Tuesday, January 07, 2014

Eli 12.5: No Spare Ribs

Eli 12.5 was in goal at practice last Thursday, with a coach shooting on him while the other players were warming up in skating drills.

Eli can stop coaches, even the ones who used to be high-end players. He gets beat, but he gets his licks in, too, especially if they try to come in and stickhandle. He gets a better read on those kinds of shots than any kid I've ever seen.

On this night, though, the coach snapped off a hard shot to his right side. There's a minuscule gap in his chest protector, about 1" high and 3" wide (because of how the chest protector fits), but that shot had radar and the puck hit him right on the edge of a rib.

I was watching him, and he made the save, then went right down to the ice. He got up after a few minutes, but he was clearly in pain. At the next break, I motioned for him to come over. He did, and I could see that he was crying.

"Are you okay?" I asked.

"No," he said. "But I want to finish practice." he went back out and went down into the butterfly, not standing up, and even then, his teammates almost never scored on him in drills.

Thirty minutes later, practice ended (he even did the skating drills at the end), and when he skated off, he was still crying.

We stopped at a convenience store on the way home and bought a frozen ice cream cookie, just the right size to fit under his arm. "Man, if you broke a rib, skating through the rest of practice is going to become a legendary story," I said.

"I don't think it's broken," he said. "I think it's just a bad bruise."

"I hope so," I said. "It's a baller move to push through pain, but you can't push through an injury, and you have to know the difference."

"I know," he said. "But I was the only goalie there, and the guys needed me."

The next morning, he was still in serious pain, so Gloria took him in for an x-ray. The doctor said he couldn't tell if it was cracked or just a contusion, but the treatment was the same: out 2-4 weeks until the pain subsided.

When he walked into my study, I gave him a hug. "Man, I am so sorry," I said.

"Thanks," he said. "I can't believe it."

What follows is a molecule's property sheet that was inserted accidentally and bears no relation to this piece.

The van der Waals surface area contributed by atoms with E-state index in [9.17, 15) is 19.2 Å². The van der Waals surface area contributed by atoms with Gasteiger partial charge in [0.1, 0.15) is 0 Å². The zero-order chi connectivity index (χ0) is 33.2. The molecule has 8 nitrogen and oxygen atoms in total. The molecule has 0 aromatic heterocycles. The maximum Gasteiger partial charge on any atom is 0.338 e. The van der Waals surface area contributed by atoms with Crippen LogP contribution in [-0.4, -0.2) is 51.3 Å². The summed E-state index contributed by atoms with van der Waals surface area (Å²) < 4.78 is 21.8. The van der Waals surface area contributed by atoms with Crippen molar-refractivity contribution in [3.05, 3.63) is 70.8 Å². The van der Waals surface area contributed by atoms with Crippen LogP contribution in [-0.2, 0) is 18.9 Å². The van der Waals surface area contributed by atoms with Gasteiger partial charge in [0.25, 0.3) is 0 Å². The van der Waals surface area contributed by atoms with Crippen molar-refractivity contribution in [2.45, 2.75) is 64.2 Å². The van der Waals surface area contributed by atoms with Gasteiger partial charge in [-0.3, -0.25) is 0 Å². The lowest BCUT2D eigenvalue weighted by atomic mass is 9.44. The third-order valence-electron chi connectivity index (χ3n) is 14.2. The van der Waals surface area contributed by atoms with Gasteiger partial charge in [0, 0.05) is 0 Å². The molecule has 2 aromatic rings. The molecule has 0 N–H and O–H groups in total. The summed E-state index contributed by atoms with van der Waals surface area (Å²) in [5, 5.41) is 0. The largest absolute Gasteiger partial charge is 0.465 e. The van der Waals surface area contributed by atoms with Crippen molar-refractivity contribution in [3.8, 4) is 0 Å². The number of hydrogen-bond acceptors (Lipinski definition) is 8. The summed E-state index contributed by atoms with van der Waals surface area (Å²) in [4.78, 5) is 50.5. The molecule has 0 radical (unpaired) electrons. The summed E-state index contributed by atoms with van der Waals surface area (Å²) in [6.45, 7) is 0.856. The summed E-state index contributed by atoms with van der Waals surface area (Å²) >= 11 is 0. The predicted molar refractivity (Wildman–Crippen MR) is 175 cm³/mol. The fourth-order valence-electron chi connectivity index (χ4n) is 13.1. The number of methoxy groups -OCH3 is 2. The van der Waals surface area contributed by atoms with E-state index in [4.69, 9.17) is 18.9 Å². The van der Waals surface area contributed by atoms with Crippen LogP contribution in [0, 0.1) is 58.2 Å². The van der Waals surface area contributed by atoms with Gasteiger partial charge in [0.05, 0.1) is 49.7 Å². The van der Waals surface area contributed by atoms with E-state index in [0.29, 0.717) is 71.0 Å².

"It's an occupational hazard of wanting to be great," I said. "Everyone who becomes great is always pushing on that threshold. Learning how to handle injury is a big part of becoming an elite athlete. You know that, right?" He nodded. We talk about this all the time, mostly because he has a substantial injury at least once a year.

It was different this time, though. No tears. No drama. We talked about the kind of work he could still do, and we're starting that in another couple of days. He's not sleeping well at night, but he's even handling that pretty well.

I've told him before that it's important to be resilient, because if you're not, you better be damn lucky and never have to face adversity, and no one is that lucky.

We went to eat barbecue the next night at Poke-e-Jo's, one of Eli's favorite restaurants. Eli has a "mix" that he likes when he gets a drink--Sprite on bottom, blue Powerade in the middle, and Sprite on top. It's about a 10/80/10 ratio.

My favorite thing to eat at Poke-e-Jo's is the sweet pickle slices, because they're packed with heat. I don't even really like pickles, but these are fantastic, and I always get a few. So we got our food (not including pickles, which are in a separate area with the onion slices, etc.), and while he was getting silverware and whatnot, I went ahead and got his drink. I came back and sat down at the table.

"Here's your mix," I said, putting his drink down beside him.

"Thanks," he said. "Here are your pickles." He put a small container of pickle slices by my plate.

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